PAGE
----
Psychological comorbidities in epilepsy: a cross-sectional survey among Ghanaian epilepsy patients

  • Patrick Adjei Department of Medicine, Korle Bu Teaching Hospital, Accra, Ghana
  • Kodwo Nkromah Department of Medicine, Korle Bu Teaching Hospital, Accra, Ghana
  • Albert Akpalu Department of Medicine and Therapeutics, University of Ghana Medical School, College of Health Sciences, University of Ghana, Accra, Ghana
  • Sammy Ohene Department of Psychiatry, University of Ghana Medical School, College of Health Sciences, University of Ghana, Accra, Ghana
  • Peter Puplampu Department of Medicine and Therapeutics, University of Ghana Medical School, College of Health Sciences, University of Ghana, Accra, Ghana
  • Elvis T. Aboagye Department of Medicine, Korle Bu Teaching Hospital, Accra, Ghana
  • Vincent Ganu Department of Medicine, Korle Bu Teaching Hospital, Accra, Ghana
  • Stella Nartey Department of Psychiatry, University of Ghana Medical School, College of Health Sciences, University of Ghana, Accra, Ghana
  • Kenneth Ae-Ngibise Kintampo Health Research Centre, Post Office Box 200, Kintampo, Bono East Region, Ghana
Keywords: Epilepsy, affective disorders, anxiety, prevalence, Brief Symptom Inventory

Abstract

Objective: To evaluate the prevalence and patterns of psychiatric disorders in epilepsy patients at the Korle-Bu Teaching hospital, Accra, Ghana.
Design: The study design was a cross-sectional survey
Setting: The study was conducted at the Neurology Clinic of the Department of Medicine and Therapeutics, Korle-nBu Teaching hospital, Accra, Ghana.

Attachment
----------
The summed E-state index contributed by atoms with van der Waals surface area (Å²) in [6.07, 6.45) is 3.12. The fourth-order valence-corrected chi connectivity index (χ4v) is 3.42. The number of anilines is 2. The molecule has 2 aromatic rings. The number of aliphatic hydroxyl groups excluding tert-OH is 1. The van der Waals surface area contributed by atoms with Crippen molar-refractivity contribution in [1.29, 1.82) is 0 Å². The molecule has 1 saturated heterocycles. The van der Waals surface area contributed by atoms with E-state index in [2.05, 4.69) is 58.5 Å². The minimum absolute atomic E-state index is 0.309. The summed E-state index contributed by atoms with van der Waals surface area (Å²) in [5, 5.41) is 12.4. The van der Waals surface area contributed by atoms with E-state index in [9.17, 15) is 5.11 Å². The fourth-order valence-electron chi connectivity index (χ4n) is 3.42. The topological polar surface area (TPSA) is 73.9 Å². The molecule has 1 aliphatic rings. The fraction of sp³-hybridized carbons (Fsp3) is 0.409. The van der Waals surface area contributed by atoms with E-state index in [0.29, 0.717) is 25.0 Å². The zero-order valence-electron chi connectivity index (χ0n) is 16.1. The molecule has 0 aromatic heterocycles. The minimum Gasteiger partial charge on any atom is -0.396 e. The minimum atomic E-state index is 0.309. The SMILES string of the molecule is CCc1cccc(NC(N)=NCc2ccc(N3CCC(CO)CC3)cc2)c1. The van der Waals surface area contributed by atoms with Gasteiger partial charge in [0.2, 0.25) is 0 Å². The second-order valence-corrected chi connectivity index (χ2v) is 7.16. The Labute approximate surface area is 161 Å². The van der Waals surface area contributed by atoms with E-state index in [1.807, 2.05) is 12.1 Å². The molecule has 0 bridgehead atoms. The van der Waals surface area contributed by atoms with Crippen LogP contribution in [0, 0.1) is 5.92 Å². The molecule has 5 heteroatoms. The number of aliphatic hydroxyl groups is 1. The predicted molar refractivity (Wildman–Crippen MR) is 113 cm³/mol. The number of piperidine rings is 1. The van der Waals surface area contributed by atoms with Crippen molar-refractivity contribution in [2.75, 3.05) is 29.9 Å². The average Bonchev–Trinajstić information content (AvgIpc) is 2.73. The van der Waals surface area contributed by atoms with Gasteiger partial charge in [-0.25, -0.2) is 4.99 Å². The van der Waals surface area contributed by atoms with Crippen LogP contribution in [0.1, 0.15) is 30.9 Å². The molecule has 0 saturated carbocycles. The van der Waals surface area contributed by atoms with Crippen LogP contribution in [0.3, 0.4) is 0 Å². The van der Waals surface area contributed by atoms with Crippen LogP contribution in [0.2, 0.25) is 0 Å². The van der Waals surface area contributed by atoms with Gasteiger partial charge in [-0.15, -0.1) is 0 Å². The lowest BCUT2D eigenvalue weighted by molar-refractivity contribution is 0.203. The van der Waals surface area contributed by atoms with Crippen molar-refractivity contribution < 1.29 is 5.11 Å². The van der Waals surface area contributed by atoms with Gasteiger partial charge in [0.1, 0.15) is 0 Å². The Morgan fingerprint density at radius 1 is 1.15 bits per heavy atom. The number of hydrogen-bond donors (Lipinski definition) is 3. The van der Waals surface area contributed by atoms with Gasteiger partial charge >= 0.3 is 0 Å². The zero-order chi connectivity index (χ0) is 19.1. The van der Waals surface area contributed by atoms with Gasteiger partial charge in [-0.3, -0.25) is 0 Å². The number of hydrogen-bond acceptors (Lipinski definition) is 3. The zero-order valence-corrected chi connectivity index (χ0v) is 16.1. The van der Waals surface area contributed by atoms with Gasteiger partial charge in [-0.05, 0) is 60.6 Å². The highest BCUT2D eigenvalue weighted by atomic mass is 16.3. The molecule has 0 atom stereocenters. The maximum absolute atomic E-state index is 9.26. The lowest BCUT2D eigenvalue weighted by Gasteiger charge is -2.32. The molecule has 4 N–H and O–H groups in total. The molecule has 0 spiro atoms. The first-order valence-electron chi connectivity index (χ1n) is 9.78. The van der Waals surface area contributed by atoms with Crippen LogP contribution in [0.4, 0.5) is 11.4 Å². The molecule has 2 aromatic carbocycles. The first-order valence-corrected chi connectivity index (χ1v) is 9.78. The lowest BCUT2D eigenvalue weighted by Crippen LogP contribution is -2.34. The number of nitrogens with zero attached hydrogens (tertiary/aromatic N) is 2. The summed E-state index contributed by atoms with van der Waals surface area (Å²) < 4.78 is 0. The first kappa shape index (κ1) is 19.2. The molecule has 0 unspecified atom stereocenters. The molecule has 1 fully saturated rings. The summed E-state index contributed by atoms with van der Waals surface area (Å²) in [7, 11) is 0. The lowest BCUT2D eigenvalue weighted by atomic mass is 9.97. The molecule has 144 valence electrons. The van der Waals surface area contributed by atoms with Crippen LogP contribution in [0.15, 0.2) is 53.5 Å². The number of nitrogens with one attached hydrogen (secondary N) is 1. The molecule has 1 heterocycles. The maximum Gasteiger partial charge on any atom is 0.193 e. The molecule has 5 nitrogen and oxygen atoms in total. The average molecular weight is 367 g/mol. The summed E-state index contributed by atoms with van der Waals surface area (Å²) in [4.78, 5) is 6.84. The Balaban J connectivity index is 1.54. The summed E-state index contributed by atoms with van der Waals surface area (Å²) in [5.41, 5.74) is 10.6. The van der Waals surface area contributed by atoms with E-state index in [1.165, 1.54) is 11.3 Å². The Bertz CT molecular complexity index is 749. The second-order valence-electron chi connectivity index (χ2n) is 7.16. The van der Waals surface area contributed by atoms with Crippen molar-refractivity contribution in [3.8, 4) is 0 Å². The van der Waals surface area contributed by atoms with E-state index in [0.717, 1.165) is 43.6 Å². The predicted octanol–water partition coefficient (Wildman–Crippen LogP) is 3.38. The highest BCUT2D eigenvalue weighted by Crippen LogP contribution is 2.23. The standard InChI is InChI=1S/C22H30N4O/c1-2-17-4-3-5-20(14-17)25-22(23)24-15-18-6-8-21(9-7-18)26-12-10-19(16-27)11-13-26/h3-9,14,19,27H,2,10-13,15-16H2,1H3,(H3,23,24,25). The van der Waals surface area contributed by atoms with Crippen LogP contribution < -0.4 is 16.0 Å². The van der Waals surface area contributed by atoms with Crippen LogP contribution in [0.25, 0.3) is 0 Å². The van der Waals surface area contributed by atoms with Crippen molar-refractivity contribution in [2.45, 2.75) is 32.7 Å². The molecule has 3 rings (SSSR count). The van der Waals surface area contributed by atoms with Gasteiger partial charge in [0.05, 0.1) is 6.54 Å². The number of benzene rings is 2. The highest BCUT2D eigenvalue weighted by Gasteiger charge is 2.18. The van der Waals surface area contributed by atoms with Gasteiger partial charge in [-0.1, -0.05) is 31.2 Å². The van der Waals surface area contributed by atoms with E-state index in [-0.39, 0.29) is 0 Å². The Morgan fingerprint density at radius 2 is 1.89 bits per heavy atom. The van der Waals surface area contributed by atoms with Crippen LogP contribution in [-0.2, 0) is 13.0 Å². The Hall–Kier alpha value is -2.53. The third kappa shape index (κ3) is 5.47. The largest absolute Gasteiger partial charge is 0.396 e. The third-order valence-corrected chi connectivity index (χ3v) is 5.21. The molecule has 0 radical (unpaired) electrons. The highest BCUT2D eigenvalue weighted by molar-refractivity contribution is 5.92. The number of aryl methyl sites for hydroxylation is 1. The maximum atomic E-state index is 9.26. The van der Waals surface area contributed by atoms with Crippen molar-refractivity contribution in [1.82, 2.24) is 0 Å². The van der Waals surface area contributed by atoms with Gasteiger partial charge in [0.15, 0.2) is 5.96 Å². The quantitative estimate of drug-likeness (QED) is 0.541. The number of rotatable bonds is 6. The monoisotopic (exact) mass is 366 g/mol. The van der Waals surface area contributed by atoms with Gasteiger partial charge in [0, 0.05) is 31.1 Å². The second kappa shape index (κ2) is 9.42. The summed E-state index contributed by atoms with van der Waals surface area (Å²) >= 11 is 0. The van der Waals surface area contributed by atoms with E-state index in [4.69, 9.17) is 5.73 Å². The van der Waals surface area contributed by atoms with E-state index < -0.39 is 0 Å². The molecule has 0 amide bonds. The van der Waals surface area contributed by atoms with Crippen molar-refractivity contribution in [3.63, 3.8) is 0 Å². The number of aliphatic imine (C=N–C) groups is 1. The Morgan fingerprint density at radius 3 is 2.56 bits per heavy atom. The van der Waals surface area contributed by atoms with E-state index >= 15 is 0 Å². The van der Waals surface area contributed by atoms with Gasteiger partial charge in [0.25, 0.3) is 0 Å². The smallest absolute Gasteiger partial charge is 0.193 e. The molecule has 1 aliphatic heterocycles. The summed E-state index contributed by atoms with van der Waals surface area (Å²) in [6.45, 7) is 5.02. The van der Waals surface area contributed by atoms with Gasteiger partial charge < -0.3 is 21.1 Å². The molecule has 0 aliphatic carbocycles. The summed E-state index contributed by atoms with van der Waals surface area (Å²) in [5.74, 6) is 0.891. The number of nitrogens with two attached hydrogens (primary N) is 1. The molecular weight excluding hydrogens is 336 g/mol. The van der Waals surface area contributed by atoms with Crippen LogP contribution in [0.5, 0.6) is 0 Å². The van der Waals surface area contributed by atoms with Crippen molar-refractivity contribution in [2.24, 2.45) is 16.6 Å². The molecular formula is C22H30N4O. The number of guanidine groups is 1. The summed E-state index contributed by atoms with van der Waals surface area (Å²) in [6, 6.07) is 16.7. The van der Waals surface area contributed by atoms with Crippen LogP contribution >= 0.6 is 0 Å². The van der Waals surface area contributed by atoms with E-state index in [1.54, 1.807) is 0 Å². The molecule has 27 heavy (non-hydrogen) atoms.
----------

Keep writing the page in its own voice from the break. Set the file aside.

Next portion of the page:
Participants: A total of one hundred and sixty-six patients diagnosed with epilepsy aged at least 18 years and accessing services at the neurology clinic participated in the study.
Main Outcome Measure: Prevalence and patterns of psychiatric disorders among patients diagnosed with epilepsy using the Brief Symptom Inventory.
Results: The mean age for onset of epilepsy was 20.1 ± 16.9 years, and generalized epilepsy (73.2%) was the major type of epilepsy identified. The aetiology of the epilepsy condition was unknown in most patients (71.1%). The estimated mean Brief Symptom Inventory scores in all the nine diagnostic psychiatry characteristics (Depression, Anxiety, Somatization, Hostility, Phobic Anxiety, Obsessive Compulsive Disorder, Psychoticism, Interpersonal Sensitivity, and Paranoid Ideation) were higher in the epilepsy patients compared to the normative data scores for non-patients. Global Severity Index scores for females were significantly higher (p=0.002) than the scores for males on all the psychological outcomes except hostility.
Conclusion: Psychological disorders were prevalent among epilepsy patients, with females more likely to experience psychological problems than males. The findings call for a holistic approach in managing epilepsy to highlight and manage some exceptional psychological comorbidities.

Published
2021-06-01
Section
Articles

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print ISSN: 0016-9560